Last Tuesday, I returned from Nepal where I spent almost three weeks helping to oversee our trauma healing training, photography, music, and LEGO projects at Bright Horizon Children's Home. My experience was transformational, heart-opening, and deeply meaningful (project update coming soon).
And yet, sitting in my comfortable, heated home in San Francisco for the past week, I've felt a sense of melancholy. I get this way every time I return from field work abroad. I've written about this phenomenon before. I've warned volunteers about it. I commiserated with co-founder Elayne about it on the phone last week. Still, it always surprises me when it happens. Like when I returned from field work in Cambodia a few years ago and drove straight to the French Alps the next day, only to sit in the snow at the top of a ski lift, tears streaming down my face, wondering what in the world all these people were doing gliding on sticks down the mountain.
This time, the feeling hit me like a freight train.
It's hard to describe it. It starts with overwhelming gratitude as I arrive at home, take a long hot shower, then sleep soundly in my warm, fluffy bed - in contrast to the freezing cold bed where I slept at the children's home, snoozing every night under three layers of heavy blankets, fully clothed in thermals, slippers, scarf, gloves, and beanie (those conditions were quite posh compared to the way most in Nepal live). I couldn't muster the energy to shower every day (or even every other day). The icy water was unbearable when the power was out; the hot water supply was limited.
Then, it shifts to sadness. As I look around me at all the people innocently going about their daily routine, I feel confused. I want to shout: Do you understand that half the world lives in poverty? Do you know that many of our fellow humans, including little children, are often abandoned, persecuted, left for dead, or even killed because of their gender, faith, or caste? Do you know that you hit the jackpot being born in ________ [insert: any developed country in the world]?
I wonder, how can the rest of the world continue about their day unknowingly while this terrible injustice of humanity rages on? And, what does it mean that I am also guilty of living mindlessly, coveting material things, not giving thought to others in the world?
At the same time, I feel sorrow that so many people will never see or experience the heart-opening love that I was honored to witness in Nepal. I listened to a student talk about how the oxygen of his breath in deep meditation is like a medicine he gives to his mother. I saw a teacher apologize if he ever unknowingly hurt another person after learning about the definition of abuse. I observed the teachers making human statue examples of what an empowered person looks like, from one teacher standing with palms facing up, saying "thank you, thank you, thank you" to two male teachers courageously demonstrating a loving embrace. And, I danced, sang, and celebrated our aliveness with teachers, staff workers, and children throughout our stay.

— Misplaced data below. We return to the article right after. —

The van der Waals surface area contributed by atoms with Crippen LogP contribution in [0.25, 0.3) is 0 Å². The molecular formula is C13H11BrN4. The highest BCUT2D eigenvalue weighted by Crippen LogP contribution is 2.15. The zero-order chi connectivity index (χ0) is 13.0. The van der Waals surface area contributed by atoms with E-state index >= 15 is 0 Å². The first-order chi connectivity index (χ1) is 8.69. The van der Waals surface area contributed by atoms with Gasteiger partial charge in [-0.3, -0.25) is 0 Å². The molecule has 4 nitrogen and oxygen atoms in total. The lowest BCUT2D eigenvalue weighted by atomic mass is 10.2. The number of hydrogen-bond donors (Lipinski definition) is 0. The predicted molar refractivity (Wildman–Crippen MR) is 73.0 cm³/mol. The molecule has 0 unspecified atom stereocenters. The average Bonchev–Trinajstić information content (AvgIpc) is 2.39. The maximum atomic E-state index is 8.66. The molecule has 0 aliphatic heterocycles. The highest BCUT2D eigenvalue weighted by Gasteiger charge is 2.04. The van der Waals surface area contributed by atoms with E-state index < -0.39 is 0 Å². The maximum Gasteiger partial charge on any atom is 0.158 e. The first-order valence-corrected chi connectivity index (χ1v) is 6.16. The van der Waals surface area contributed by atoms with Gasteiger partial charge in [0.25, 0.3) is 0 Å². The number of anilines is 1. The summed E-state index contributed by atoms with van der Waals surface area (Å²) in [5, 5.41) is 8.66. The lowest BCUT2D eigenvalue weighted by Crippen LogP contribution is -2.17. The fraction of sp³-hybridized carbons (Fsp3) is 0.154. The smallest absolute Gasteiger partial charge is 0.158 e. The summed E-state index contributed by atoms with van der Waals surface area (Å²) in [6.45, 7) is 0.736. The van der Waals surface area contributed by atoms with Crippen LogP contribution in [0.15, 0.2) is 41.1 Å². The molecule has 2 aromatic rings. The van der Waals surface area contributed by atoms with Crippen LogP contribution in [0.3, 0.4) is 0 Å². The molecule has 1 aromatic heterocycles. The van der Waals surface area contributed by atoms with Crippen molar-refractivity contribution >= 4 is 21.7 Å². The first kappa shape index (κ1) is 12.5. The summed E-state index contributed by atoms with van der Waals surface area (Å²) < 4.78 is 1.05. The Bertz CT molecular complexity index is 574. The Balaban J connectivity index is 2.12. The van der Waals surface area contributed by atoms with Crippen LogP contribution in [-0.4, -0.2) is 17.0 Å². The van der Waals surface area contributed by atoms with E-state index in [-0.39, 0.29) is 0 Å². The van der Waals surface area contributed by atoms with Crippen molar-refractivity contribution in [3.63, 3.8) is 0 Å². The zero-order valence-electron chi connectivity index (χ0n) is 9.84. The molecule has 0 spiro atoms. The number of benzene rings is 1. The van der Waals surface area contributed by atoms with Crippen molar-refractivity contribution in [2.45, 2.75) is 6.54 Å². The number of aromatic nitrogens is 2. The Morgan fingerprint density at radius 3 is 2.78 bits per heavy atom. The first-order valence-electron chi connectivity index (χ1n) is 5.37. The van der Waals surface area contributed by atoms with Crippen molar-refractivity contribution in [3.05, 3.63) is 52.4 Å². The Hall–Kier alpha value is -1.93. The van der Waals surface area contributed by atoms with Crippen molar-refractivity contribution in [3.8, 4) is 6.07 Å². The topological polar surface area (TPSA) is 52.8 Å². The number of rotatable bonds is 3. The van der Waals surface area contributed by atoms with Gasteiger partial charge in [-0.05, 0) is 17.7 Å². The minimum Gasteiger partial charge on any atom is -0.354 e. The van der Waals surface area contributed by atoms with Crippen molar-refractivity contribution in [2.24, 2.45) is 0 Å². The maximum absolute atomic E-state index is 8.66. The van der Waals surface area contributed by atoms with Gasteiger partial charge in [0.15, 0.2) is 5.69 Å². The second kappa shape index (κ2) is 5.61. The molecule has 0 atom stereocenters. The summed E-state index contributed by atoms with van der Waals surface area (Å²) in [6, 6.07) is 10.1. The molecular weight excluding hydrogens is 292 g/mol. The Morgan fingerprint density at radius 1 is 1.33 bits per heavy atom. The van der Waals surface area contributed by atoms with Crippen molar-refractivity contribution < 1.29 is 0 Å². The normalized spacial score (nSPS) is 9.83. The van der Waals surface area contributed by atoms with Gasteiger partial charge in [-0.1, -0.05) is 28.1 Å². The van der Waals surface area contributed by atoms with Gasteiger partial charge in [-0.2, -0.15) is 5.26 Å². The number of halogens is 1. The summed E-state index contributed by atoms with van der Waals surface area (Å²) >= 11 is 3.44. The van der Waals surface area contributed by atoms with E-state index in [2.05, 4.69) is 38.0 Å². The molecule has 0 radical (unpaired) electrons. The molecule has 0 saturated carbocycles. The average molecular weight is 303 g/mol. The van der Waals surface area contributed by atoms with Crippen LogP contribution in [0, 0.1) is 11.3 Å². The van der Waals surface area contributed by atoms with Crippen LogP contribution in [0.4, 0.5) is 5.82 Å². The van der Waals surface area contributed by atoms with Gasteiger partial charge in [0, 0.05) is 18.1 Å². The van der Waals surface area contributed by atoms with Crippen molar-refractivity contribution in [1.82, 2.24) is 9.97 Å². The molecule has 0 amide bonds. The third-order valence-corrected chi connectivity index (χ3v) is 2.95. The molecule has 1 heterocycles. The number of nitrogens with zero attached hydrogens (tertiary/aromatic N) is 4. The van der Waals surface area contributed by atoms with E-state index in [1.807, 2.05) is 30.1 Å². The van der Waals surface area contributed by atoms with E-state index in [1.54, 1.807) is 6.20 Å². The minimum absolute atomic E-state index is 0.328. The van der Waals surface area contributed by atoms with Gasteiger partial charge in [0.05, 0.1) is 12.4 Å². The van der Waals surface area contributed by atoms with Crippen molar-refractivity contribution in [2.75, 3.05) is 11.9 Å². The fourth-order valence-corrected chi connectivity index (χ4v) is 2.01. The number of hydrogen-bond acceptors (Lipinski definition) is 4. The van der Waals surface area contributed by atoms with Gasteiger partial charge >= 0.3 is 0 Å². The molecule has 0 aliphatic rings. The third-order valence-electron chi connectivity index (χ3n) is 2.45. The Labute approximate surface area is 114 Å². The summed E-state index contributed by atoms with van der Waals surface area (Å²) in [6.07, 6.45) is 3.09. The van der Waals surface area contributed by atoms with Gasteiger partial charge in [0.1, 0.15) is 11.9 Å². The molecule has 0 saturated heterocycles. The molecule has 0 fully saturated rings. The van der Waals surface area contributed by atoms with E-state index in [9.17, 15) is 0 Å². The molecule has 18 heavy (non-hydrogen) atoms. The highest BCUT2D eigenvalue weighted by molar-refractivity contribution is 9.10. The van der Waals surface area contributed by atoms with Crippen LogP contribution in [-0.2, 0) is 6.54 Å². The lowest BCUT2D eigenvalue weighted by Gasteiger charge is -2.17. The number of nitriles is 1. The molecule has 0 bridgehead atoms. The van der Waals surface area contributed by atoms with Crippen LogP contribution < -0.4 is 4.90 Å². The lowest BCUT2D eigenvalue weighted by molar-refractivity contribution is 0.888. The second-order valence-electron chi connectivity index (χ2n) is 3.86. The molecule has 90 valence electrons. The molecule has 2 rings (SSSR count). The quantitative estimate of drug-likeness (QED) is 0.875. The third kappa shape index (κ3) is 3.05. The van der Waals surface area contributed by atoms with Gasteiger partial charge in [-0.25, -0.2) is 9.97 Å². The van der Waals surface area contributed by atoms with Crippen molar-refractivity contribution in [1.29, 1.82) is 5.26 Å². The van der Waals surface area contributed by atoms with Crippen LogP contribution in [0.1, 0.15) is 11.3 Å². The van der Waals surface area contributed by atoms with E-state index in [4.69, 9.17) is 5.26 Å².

Many dancing and singing parties throughout our stay
In those moments, my heart grew bigger. My hope for humanity grew stronger. And, the joy I felt was both peaceful and euphoric - it was a knowingness of what truly matters that the rest of the world living in fragile settings knows best: community, laughter, sharing, compassion, and a sense of oneness with all beings in this universe.
And so, I cry. I feel ashamed of my material life. I feel guilty about every time I've moved through the world mindlessly. I feel like an alien living in two parallel universes, unable to reconcile them, unsure how to live my daily life after seeing what I've seen and experiencing what I've experienced.
And then something happens to lift me out of my inner darkness.
This time, it was a deep, meaningful conversation last night over a delicious Nepalese meal (momos, of course) with a beautiful Tibetan family who've sought refuge here in the Bay Area, recently reuniting after political persecution in Tibet and in their adopted land of Nepal separated their mother, father, and four children for 10 years. We talked about many things - compassion towards others and self, the sad reality for Tibetans in Nepal, and how grateful they are to have so many freedoms here in America.
Whereas I thought my problem was complex, the answer was simple. Connection to things in life that matter and to people who practice gratitude for them was the medicine I needed to come home in my mind, not just in my body, and continue living my own mantra for a good life: compassion, gratitude, and paying it forward. Knowing I should be grateful was not enough. But truly feeling it in the deepest part of my heart is what transformed me and what will help me play a small role in transforming the lives of others.
I am grateful.